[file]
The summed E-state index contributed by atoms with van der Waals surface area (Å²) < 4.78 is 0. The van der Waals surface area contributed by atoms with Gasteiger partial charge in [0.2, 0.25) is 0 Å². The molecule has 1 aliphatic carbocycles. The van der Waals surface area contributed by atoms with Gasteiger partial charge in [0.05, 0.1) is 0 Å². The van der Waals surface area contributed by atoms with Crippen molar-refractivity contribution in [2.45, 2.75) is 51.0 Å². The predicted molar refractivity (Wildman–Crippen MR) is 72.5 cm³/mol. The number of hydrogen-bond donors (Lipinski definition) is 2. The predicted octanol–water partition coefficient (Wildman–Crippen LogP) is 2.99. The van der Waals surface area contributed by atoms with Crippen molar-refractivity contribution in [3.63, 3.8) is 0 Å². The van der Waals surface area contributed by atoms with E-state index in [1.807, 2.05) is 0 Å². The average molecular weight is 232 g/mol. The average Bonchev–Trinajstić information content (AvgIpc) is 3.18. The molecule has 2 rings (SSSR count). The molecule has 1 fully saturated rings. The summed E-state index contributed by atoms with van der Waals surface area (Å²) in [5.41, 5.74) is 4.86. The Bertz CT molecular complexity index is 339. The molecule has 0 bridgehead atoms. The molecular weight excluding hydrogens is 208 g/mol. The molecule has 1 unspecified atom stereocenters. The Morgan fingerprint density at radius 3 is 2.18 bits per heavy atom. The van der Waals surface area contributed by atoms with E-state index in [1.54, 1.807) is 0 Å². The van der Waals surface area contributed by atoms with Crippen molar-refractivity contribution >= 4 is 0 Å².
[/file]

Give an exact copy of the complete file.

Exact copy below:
The summed E-state index contributed by atoms with van der Waals surface area (Å²) < 4.78 is 0. The van der Waals surface area contributed by atoms with Gasteiger partial charge in [0.2, 0.25) is 0 Å². The molecule has 1 aliphatic carbocycles. The van der Waals surface area contributed by atoms with Gasteiger partial charge in [0.05, 0.1) is 0 Å². The van der Waals surface area contributed by atoms with Crippen molar-refractivity contribution in [2.45, 2.75) is 51.0 Å². The predicted molar refractivity (Wildman–Crippen MR) is 72.5 cm³/mol. The number of hydrogen-bond donors (Lipinski definition) is 2. The predicted octanol–water partition coefficient (Wildman–Crippen LogP) is 2.99. The van der Waals surface area contributed by atoms with Crippen molar-refractivity contribution in [3.63, 3.8) is 0 Å². The van der Waals surface area contributed by atoms with E-state index in [1.807, 2.05) is 0 Å². The average molecular weight is 232 g/mol. The average Bonchev–Trinajstić information content (AvgIpc) is 3.18. The molecule has 2 rings (SSSR count). The molecule has 1 fully saturated rings. The summed E-state index contributed by atoms with van der Waals surface area (Å²) in [5.41, 5.74) is 4.86. The Bertz CT molecular complexity index is 339. The molecule has 0 bridgehead atoms. The molecular weight excluding hydrogens is 208 g/mol. The molecule has 1 unspecified atom stereocenters. The Morgan fingerprint density at radius 3 is 2.18 bits per heavy atom. The van der Waals surface area contributed by atoms with E-state index in [1.54, 1.807) is 0 Å². The van der Waals surface area contributed by atoms with Crippen molar-refractivity contribution >= 4 is 0 Å².